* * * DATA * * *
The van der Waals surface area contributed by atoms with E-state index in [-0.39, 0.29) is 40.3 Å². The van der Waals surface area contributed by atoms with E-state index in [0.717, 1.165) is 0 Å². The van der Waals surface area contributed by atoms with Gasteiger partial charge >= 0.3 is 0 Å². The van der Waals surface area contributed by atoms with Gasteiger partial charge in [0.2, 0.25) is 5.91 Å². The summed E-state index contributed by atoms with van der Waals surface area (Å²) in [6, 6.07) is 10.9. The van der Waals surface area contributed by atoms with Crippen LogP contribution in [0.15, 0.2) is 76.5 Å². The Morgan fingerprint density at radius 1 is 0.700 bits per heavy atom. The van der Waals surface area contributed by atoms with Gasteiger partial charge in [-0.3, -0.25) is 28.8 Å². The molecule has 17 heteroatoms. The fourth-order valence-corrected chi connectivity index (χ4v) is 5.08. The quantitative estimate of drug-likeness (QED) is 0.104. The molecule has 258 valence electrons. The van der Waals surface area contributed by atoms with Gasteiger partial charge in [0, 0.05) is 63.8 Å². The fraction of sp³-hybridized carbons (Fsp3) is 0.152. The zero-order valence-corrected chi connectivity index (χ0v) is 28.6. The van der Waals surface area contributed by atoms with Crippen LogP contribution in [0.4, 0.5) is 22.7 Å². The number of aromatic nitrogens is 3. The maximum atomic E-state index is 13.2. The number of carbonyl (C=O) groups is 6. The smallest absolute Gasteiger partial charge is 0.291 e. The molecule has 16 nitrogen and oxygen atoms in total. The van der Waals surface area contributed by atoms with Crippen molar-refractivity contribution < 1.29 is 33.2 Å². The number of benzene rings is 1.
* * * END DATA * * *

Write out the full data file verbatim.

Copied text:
The van der Waals surface area contributed by atoms with E-state index in [-0.39, 0.29) is 40.3 Å². The van der Waals surface area contributed by atoms with E-state index in [0.717, 1.165) is 0 Å². The van der Waals surface area contributed by atoms with Gasteiger partial charge >= 0.3 is 0 Å². The van der Waals surface area contributed by atoms with Gasteiger partial charge in [0.2, 0.25) is 5.91 Å². The summed E-state index contributed by atoms with van der Waals surface area (Å²) in [6, 6.07) is 10.9. The van der Waals surface area contributed by atoms with Crippen LogP contribution in [0.15, 0.2) is 76.5 Å². The Morgan fingerprint density at radius 1 is 0.700 bits per heavy atom. The van der Waals surface area contributed by atoms with Gasteiger partial charge in [-0.3, -0.25) is 28.8 Å². The molecule has 17 heteroatoms. The fourth-order valence-corrected chi connectivity index (χ4v) is 5.08. The quantitative estimate of drug-likeness (QED) is 0.104. The molecule has 258 valence electrons. The van der Waals surface area contributed by atoms with Gasteiger partial charge in [0, 0.05) is 63.8 Å². The fraction of sp³-hybridized carbons (Fsp3) is 0.152. The zero-order valence-corrected chi connectivity index (χ0v) is 28.6. The van der Waals surface area contributed by atoms with Crippen LogP contribution in [0.4, 0.5) is 22.7 Å². The number of aromatic nitrogens is 3. The maximum atomic E-state index is 13.2. The number of carbonyl (C=O) groups is 6. The smallest absolute Gasteiger partial charge is 0.291 e. The molecule has 16 nitrogen and oxygen atoms in total. The van der Waals surface area contributed by atoms with Crippen molar-refractivity contribution < 1.29 is 33.2 Å². The number of benzene rings is 1.